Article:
Now that I got connected with Barn Charm and saw all the great barn pictures that were posted, I decided to grab a few additonal shots of barns that I pass every day on my way home from work.
With the corn growing in, it is harder to see the "got milk" painted on the cow barn.
So, we have alot of weathered gray barns around and there are two yellow barns in the area, but the vast majority of barns in the area are red...it got me to wondering why most barns are red.
Modern barns are painted red for nostalgia or tradition. However, centuries ago, farmers in Europe had practical reasons for painting barns red. Farmers would seal their barns from the elements with tawny colored linseed oil. Linseed oil kept water from rotting the wood. Farmers began to refine the oil by mixing in other substances such as lime and milk which extended the life of the paint and allowed it to dry quickly. Eventually, farmers started adding another component to their barn paint – ferrous oxide (rust). Rust was a natural fungicide that killed molds and moss that liked to grow on barns and cause the wood to decay. Rust also turned the paint from a twany orange color to red.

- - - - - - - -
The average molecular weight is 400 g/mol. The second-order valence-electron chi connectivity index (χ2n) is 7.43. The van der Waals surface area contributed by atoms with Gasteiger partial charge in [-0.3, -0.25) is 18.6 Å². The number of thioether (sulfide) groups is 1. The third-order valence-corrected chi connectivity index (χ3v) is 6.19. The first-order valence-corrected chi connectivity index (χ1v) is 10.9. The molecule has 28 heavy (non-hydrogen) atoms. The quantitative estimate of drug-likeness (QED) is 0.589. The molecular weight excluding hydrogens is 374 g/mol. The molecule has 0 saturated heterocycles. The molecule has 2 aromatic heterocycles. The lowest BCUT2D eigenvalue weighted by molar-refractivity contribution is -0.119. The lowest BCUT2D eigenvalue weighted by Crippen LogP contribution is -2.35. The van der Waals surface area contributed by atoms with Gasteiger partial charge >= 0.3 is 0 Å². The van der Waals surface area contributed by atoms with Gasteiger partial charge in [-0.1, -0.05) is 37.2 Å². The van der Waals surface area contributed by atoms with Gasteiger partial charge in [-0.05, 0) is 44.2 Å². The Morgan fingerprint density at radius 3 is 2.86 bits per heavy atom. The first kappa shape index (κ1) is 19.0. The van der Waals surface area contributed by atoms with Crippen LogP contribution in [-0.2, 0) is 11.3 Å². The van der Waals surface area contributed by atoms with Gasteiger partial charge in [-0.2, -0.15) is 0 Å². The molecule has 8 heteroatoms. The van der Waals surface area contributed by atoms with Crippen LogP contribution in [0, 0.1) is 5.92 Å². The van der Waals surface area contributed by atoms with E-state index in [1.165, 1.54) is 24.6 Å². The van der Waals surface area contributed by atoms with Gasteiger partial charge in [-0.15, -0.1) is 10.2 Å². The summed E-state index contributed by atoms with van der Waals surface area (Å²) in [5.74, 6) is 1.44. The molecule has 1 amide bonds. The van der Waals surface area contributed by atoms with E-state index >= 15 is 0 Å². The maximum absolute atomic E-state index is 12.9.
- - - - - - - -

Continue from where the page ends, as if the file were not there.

As Europeans began to settle in America, they brought the traditional barn paint recipe with them. By the late 1800's, chemical pigments were commonly being added to commercial paint. Some of these pigments were very expensive. At the time, red was among the least expensive paint, so frugal farmers had a reason to carry on the tradition. Later, white became cheaper, and some farmers, especially dairy farmers, liked the purity of white, so white barns also came into fashion. Today, paint is all about the same price, so the choice for painting barns either red or white is mainly to carry on the tradition.